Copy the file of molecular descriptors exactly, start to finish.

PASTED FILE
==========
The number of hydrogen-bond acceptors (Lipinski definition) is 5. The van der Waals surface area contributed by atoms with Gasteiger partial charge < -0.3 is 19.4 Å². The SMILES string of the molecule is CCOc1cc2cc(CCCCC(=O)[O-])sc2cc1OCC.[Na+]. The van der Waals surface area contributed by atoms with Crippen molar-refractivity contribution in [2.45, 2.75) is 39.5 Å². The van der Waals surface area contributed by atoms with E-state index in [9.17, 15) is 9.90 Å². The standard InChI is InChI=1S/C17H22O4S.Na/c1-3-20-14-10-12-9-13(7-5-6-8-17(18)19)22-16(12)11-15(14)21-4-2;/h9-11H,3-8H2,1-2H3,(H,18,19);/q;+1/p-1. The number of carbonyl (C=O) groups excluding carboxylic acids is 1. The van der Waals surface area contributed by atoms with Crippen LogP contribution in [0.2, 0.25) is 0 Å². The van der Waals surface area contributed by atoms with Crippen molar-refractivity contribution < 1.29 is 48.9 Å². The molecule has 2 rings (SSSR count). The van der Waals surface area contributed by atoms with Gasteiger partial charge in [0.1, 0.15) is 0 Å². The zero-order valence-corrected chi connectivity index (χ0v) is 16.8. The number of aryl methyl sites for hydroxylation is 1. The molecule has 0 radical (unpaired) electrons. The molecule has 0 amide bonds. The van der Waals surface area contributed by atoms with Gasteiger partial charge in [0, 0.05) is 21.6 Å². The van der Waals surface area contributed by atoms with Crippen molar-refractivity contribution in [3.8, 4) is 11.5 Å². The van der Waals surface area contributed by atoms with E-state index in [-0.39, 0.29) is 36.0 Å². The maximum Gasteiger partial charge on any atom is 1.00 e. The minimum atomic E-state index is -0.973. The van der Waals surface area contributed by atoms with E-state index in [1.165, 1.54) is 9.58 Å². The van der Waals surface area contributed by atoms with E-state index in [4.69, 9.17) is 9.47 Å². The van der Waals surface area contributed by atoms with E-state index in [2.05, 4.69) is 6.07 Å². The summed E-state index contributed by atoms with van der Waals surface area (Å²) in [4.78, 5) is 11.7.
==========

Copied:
The number of hydrogen-bond acceptors (Lipinski definition) is 5. The van der Waals surface area contributed by atoms with Gasteiger partial charge < -0.3 is 19.4 Å². The SMILES string of the molecule is CCOc1cc2cc(CCCCC(=O)[O-])sc2cc1OCC.[Na+]. The van der Waals surface area contributed by atoms with Crippen molar-refractivity contribution in [2.45, 2.75) is 39.5 Å². The van der Waals surface area contributed by atoms with E-state index in [9.17, 15) is 9.90 Å². The standard InChI is InChI=1S/C17H22O4S.Na/c1-3-20-14-10-12-9-13(7-5-6-8-17(18)19)22-16(12)11-15(14)21-4-2;/h9-11H,3-8H2,1-2H3,(H,18,19);/q;+1/p-1. The number of carbonyl (C=O) groups excluding carboxylic acids is 1. The van der Waals surface area contributed by atoms with Crippen LogP contribution in [0.2, 0.25) is 0 Å². The van der Waals surface area contributed by atoms with Crippen molar-refractivity contribution < 1.29 is 48.9 Å². The molecule has 2 rings (SSSR count). The van der Waals surface area contributed by atoms with Gasteiger partial charge in [0.1, 0.15) is 0 Å². The zero-order valence-corrected chi connectivity index (χ0v) is 16.8. The number of aryl methyl sites for hydroxylation is 1. The molecule has 0 radical (unpaired) electrons. The molecule has 0 amide bonds. The van der Waals surface area contributed by atoms with Gasteiger partial charge in [0, 0.05) is 21.6 Å². The van der Waals surface area contributed by atoms with Crippen molar-refractivity contribution in [3.8, 4) is 11.5 Å². The van der Waals surface area contributed by atoms with E-state index in [-0.39, 0.29) is 36.0 Å². The maximum Gasteiger partial charge on any atom is 1.00 e. The minimum atomic E-state index is -0.973. The van der Waals surface area contributed by atoms with E-state index in [1.165, 1.54) is 9.58 Å². The van der Waals surface area contributed by atoms with E-state index in [4.69, 9.17) is 9.47 Å². The van der Waals surface area contributed by atoms with E-state index in [2.05, 4.69) is 6.07 Å². The summed E-state index contributed by atoms with van der Waals surface area (Å²) in [4.78, 5) is 11.7.